Figure 6 Growth curves for Escherichia coli and Pseudomonas aeruginosa. 

Chemical oxygen demand

Synthetic wastewater is composed of trypticase soy broth, an initial value of COD 23 248 mg/l O2 was measured. During the process of electricity production, a decrease in chemical oxygen demand was observed. The final value of COD for Escherichia coli was 20 568 mg/l O2 (11.53%) and for Pseudomonas aeruginosa was 22 488 mg/l O2 (3.27%). Based on the previous data, it can be affirmed that the decrease in COD was higher for the tests with Escherichia coli and produced more electricity.

Reviewing similar processes and studies done by other authors on COD decrease, it is possible to determine that the results for Escherichia coli were significant considering that the experiments was carried for a short period of 24 hours. In research carried out by Sevda and Sreekrishnan (2012); Rodrigo et al. (2007); Wang, Yue and Guo (2014), the observed decreases were of 88.41% (25 days), 50% (13 days) and 91% (five days), respectively.


The factors considered for the selection of the each component of the cell (electrodes, saline bridge), strains and mediator, were availability, cost, growth environment for the strains, and electricity production. The following components and conditions were chosen: Carbon cloth and graphite as electrodes; a saline bridge for the proton exchange membrane (PEM methylene blue as mediator and a synthetic wastewater composed of trypticase soy broth. Finally, for Escherichia coli, pH values of 6.5 and 7, and Pseudomonas aeruginosa of 7 and 8 were used.

The most favorable conditions for electricity production and a decrease in COD were achieved using Escherichia coli with pH of 6.5, methylene blue and graphite as material for the electrode, obtaining a voltage of 464 mV and a decrease in COD of 11.63%. Pseudomonas aeruginosa had a lower affinity to the substratum, which was reflected in its slower growth curve, showing consequently lower electricity production. In the first tests and the later replicas made, it was observed that conditions were favorable for Escherichia coli, even if there was a difference in the produced voltage of 464 mV and 386 mV, respectively. This result was expected because the test was performed on a living organism and behavior varies from one test to another. The conditions mentioned above give E. coli an advantage over P. aeruginosa, and the use of a mediator are factors that affect the electricity production. P. aeruginosa did not require a mediator; nevertheless, its behavior was better when the mediator was used.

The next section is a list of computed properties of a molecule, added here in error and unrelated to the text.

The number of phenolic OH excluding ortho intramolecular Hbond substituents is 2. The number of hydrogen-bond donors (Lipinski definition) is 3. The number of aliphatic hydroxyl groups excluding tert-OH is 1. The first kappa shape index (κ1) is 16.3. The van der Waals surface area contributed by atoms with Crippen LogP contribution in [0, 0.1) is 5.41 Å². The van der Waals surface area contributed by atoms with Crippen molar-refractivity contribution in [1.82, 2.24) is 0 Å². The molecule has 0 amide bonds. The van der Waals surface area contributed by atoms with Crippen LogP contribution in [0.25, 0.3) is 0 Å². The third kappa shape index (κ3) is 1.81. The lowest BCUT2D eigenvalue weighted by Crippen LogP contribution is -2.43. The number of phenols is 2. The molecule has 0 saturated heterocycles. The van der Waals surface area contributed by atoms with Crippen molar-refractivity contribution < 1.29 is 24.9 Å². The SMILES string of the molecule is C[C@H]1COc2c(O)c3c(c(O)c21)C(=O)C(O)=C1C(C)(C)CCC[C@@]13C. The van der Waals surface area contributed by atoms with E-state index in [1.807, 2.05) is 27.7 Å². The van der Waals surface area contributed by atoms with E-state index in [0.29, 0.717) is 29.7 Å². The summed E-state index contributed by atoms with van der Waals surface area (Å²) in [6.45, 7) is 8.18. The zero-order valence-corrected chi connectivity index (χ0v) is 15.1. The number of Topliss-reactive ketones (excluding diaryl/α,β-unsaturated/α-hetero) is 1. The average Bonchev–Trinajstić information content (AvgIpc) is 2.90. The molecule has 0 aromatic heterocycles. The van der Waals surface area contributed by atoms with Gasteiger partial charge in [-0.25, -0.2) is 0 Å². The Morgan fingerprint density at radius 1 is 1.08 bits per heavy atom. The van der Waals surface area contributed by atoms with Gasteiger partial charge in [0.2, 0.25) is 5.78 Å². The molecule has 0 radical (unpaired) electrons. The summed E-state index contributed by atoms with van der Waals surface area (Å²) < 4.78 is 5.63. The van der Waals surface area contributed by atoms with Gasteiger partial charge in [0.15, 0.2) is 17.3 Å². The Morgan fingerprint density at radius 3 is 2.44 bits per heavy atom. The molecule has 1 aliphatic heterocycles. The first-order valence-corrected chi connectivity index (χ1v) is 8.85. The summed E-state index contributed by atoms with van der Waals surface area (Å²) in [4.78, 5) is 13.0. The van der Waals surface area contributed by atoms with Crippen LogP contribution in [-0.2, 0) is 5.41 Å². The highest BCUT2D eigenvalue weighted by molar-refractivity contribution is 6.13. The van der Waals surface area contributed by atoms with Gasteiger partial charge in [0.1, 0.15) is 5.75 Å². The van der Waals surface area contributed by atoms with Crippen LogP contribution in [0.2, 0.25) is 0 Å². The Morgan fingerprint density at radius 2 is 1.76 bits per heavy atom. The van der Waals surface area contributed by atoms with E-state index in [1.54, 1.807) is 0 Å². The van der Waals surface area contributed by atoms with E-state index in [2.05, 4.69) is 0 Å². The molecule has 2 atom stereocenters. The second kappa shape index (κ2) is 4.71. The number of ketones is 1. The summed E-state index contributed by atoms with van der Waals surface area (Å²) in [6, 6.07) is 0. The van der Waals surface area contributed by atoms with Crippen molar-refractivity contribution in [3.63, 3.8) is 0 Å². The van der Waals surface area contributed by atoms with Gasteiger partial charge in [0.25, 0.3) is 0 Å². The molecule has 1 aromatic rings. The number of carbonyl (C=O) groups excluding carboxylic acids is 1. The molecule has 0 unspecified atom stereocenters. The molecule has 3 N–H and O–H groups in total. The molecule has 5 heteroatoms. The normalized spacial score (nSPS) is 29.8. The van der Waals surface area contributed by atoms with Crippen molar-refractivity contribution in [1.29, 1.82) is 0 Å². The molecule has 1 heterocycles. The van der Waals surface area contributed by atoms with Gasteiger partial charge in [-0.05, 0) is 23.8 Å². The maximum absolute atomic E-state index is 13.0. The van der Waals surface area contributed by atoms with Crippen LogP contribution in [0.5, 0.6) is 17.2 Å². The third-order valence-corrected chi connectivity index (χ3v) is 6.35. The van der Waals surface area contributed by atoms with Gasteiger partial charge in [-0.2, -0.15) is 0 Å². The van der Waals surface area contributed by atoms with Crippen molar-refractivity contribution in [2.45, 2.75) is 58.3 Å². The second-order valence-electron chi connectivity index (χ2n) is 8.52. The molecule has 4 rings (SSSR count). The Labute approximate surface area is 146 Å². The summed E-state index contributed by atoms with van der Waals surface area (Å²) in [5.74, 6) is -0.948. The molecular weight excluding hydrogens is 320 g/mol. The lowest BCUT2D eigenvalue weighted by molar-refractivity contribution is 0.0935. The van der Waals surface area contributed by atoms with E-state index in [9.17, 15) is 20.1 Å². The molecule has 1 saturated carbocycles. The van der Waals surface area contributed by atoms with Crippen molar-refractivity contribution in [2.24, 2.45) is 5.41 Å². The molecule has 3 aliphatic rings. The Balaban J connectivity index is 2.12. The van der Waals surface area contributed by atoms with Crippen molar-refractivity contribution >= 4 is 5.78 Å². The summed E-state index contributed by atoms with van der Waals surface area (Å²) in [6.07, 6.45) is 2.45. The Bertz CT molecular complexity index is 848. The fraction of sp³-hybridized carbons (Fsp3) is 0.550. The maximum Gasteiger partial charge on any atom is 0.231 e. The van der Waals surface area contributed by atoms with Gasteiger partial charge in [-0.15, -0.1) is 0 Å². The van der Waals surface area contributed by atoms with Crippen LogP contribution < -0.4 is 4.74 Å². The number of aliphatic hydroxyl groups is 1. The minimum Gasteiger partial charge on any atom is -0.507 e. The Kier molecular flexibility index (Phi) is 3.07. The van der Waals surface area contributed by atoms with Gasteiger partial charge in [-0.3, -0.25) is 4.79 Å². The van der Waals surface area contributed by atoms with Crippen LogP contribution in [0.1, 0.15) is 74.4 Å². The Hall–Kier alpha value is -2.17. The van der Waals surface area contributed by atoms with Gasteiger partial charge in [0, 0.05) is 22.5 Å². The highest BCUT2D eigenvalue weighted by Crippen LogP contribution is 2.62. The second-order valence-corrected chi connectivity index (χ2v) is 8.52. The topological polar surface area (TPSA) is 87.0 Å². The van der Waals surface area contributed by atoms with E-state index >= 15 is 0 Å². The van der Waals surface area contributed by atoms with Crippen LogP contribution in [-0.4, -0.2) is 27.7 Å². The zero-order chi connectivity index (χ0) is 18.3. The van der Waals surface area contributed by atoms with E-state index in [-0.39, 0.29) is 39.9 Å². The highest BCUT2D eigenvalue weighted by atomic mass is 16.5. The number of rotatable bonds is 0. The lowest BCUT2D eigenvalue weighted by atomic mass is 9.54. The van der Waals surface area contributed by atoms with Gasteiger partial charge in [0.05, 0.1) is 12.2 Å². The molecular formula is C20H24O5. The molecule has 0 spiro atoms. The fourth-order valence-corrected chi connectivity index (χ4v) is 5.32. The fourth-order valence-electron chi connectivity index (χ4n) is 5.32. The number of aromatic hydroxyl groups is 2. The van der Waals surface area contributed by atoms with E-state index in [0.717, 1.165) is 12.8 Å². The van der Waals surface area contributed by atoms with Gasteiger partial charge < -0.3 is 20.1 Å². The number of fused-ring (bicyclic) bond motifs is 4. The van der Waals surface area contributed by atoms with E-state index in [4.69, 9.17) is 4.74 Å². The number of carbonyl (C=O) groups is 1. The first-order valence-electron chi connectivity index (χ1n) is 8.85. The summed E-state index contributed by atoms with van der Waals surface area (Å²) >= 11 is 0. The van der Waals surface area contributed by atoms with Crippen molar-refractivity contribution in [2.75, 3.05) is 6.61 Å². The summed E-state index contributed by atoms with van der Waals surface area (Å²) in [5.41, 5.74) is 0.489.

It is important to highlight that pH values and electrode materials affected the results. E. coli performed better with acid pH values, while P. aeruginosa performed better with alkaline pH values. Graphite overall was the most effective material when used with both strains because it has a larger contact area, permitting a better flow of electrons, confirming what other authors report (Daniel et al., 2009; Schroder, 2007).

Analysis of COD showed a decrease of 2 680 mg/l O2 with Escherichia coli and 760 mg/l O2 with Pseudomonas aeruginosa. This is explained by the high affinity of the former for the substratum, the higher amount of nutrients consumed by E. coli in comparison with P. aeruginosa generates a greater reduction in COD values.


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Received: October 20, 2017; Accepted: March 20, 2019

Correspondence author: Andrea Lache,